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Tone of voice: what is yours?


How to use the top brands’ comms tactic to engage students with your online educational content

Fast forward to September 2021: after weeks spent preparing classes, creating activities, developing quizzes and choosing case studies, you still have more videos and microphones turned off during your online lecture than you would like.


How can you avoid this scenario?

After a year of adapting to online teaching, lecturers are probably feeling more confident about designing their classes for next term. As some universities prepare to welcome students onto campus, life is still not quite back to normal, and it is likely that online teaching will continue to be the most reliable way of delivering classes.

With this in mind, it is important for lecturers to continue developing their online teaching and looking for ways to increase student engagement.

One of the most powerful ways of engaging people is through the way you communicate. Our latest article, 6 Tips to Increase Student Engagement, written by Studious’ E-learning team, highlighted “the importance of injecting some warmth and personality into the writing (…) [to] help [students] feel they’re being spoken to by a real person”.

As a brand manager, I have always been fascinated by everything related to communication. Just like people, brands have evolved to embrace many immaterial aspects like having their own personality, look, and “tone of voice”. People connect to brands first through their emotions and then later through their reason. Brands’ communication needs to reflect this, and lecturers can learn from brands’ tactics to engage their audience with their narratives.



This is important because people connect with a brand (in your case, your personal brand) through its content. They expect to see its personality and values reflected in that content. It is easier to connect with people if they believe they are learning through a conversation rather than a lecture. In a world where online communication is shaped by social media, flashy websites, and streaming services, students struggle to engage with online content that looks and sounds like their textbooks. This is especially true if the online content is developed in the same way it would be for the physical classroom, but without the human element to build rapport.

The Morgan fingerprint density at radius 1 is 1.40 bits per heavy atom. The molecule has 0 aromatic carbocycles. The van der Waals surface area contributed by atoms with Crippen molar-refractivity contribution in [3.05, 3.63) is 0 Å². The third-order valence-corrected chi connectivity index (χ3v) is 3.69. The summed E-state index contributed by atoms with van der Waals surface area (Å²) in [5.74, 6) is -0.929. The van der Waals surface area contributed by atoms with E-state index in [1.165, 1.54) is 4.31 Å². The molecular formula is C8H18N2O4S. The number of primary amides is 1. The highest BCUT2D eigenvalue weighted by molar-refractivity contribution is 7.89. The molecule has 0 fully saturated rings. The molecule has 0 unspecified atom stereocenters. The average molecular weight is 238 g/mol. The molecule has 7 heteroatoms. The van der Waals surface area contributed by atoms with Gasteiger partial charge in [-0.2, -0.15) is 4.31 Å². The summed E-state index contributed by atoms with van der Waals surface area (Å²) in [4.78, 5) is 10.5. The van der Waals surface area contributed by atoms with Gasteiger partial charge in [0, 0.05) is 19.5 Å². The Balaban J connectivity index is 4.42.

What is tone of voice?

But what does “tone of voice” actually mean? Tone of voice is the non-verbal aspect of communication, which signposts a communication style and guides the audience on the journey you want them to take. According to Nick Parker, director of the language strategy agency,That Explain Things, and author of the Voicebox, there are 11 primary tones of voice a brand can adopt depending on the target audience.

They are:

  • neutraliser
  • impersonator
  • purposeful
  • sensualist
  • simplifier
  • playful child
  • straight-talker
  • storyteller
  • fire-starter
  • warm friend
  • energiser

These could be applied to your online course writing. Obviously, not all of them will be suitable for academic communication. However, some of them could help you grab the attention of the TikTok generation. If you use the right tone of voice, your students are likely to better understand what you are saying. Plus, they will get the chance to engage with you and your content on a deeper level.


How to use it

What if your personality is more discreet rather than outgoing? Does this impact how you shape your tone of voice? Tone of voice doesn’t always have to be fun or loud to make your content stand out. For a lecture, you would probably avoid the childish or fire-starter tones of voice. However, you can take the best of your personality and make it stand out in the way you write. Here are some examples that might help you in finding your own tone of voice:


  • Simplifier: if you are more formal, you may want to simplify your communication to reach a wider audience. This can help your lecture sound less “academic” but still be accurate and credible. You don’t need to sound overly informal but make sure you sound natural, logical, and easy to follow. The main goal here is to focus on clarity.
  • Warm friend: if you are more informal, you still want to make sure your content follows the academic style but with a more up-to-date approach. The use of questions can trigger critical thinking in your students. Additionally, it shows that you are walking side-by-side with them in their learning journey.
  • Purposeful: this tone of voice is suitable for people who would like to encourage high engagement when posing big questions. It has a clear focus and confidence in its interaction, making it ideal for people who are more rational than emotional. Moreover, it seeks to be straightforward and impactful with short sentences and evidence-based writing.

As seen in the examples above, it is all about balance. Students will appreciate seeing a little bit more of your personality in your academic material. They already have their books to experience formal academic writing. For that reason, having the human element in your online lectures will help students to connect more with you and what you are saying.

If you would like to see how academic online content can embrace a more engaging tone of voice, request a free trial of one of our collections in the Ryze app here.

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